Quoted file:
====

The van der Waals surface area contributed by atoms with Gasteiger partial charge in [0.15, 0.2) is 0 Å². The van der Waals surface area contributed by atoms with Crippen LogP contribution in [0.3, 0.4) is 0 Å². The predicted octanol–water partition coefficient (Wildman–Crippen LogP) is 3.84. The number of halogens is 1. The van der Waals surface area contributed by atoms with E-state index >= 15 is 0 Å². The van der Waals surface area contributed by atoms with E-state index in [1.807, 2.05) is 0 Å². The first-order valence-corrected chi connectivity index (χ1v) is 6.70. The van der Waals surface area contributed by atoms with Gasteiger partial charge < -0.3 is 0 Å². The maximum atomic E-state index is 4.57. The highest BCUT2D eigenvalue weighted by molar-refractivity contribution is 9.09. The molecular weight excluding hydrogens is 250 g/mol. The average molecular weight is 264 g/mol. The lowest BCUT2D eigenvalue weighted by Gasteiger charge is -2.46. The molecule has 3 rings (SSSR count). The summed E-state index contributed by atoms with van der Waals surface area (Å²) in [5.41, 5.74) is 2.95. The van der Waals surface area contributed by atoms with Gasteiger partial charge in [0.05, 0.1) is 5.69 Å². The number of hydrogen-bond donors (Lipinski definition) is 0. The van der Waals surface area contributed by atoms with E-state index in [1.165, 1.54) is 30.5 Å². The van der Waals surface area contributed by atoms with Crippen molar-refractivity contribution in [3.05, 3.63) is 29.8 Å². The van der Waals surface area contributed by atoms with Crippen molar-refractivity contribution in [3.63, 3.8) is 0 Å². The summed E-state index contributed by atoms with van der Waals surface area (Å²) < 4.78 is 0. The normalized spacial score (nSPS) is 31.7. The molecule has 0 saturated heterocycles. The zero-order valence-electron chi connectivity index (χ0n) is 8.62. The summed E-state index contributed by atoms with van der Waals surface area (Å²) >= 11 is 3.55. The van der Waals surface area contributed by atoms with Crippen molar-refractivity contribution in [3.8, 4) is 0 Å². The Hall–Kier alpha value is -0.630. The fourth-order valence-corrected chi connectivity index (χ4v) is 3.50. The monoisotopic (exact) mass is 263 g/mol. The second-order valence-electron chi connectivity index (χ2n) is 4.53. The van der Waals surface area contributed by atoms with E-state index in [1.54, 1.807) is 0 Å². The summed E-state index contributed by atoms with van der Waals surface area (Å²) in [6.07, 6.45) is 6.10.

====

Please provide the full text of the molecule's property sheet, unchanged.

The van der Waals surface area contributed by atoms with Gasteiger partial charge in [0.15, 0.2) is 0 Å². The van der Waals surface area contributed by atoms with Crippen LogP contribution in [0.3, 0.4) is 0 Å². The predicted octanol–water partition coefficient (Wildman–Crippen LogP) is 3.84. The number of halogens is 1. The van der Waals surface area contributed by atoms with E-state index >= 15 is 0 Å². The van der Waals surface area contributed by atoms with E-state index in [1.807, 2.05) is 0 Å². The first-order valence-corrected chi connectivity index (χ1v) is 6.70. The van der Waals surface area contributed by atoms with Gasteiger partial charge < -0.3 is 0 Å². The maximum atomic E-state index is 4.57. The highest BCUT2D eigenvalue weighted by molar-refractivity contribution is 9.09. The molecular weight excluding hydrogens is 250 g/mol. The average molecular weight is 264 g/mol. The lowest BCUT2D eigenvalue weighted by Gasteiger charge is -2.46. The molecule has 3 rings (SSSR count). The summed E-state index contributed by atoms with van der Waals surface area (Å²) in [5.41, 5.74) is 2.95. The van der Waals surface area contributed by atoms with Gasteiger partial charge in [0.05, 0.1) is 5.69 Å². The number of hydrogen-bond donors (Lipinski definition) is 0. The van der Waals surface area contributed by atoms with E-state index in [1.165, 1.54) is 30.5 Å². The van der Waals surface area contributed by atoms with Crippen molar-refractivity contribution in [3.05, 3.63) is 29.8 Å². The van der Waals surface area contributed by atoms with Crippen molar-refractivity contribution in [3.63, 3.8) is 0 Å². The summed E-state index contributed by atoms with van der Waals surface area (Å²) < 4.78 is 0. The normalized spacial score (nSPS) is 31.7. The molecule has 0 saturated heterocycles. The zero-order valence-electron chi connectivity index (χ0n) is 8.62. The summed E-state index contributed by atoms with van der Waals surface area (Å²) >= 11 is 3.55. The van der Waals surface area contributed by atoms with Crippen molar-refractivity contribution in [3.8, 4) is 0 Å². The Hall–Kier alpha value is -0.630. The fourth-order valence-corrected chi connectivity index (χ4v) is 3.50. The monoisotopic (exact) mass is 263 g/mol. The second-order valence-electron chi connectivity index (χ2n) is 4.53. The van der Waals surface area contributed by atoms with E-state index in [1.54, 1.807) is 0 Å². The summed E-state index contributed by atoms with van der Waals surface area (Å²) in [6.07, 6.45) is 6.10.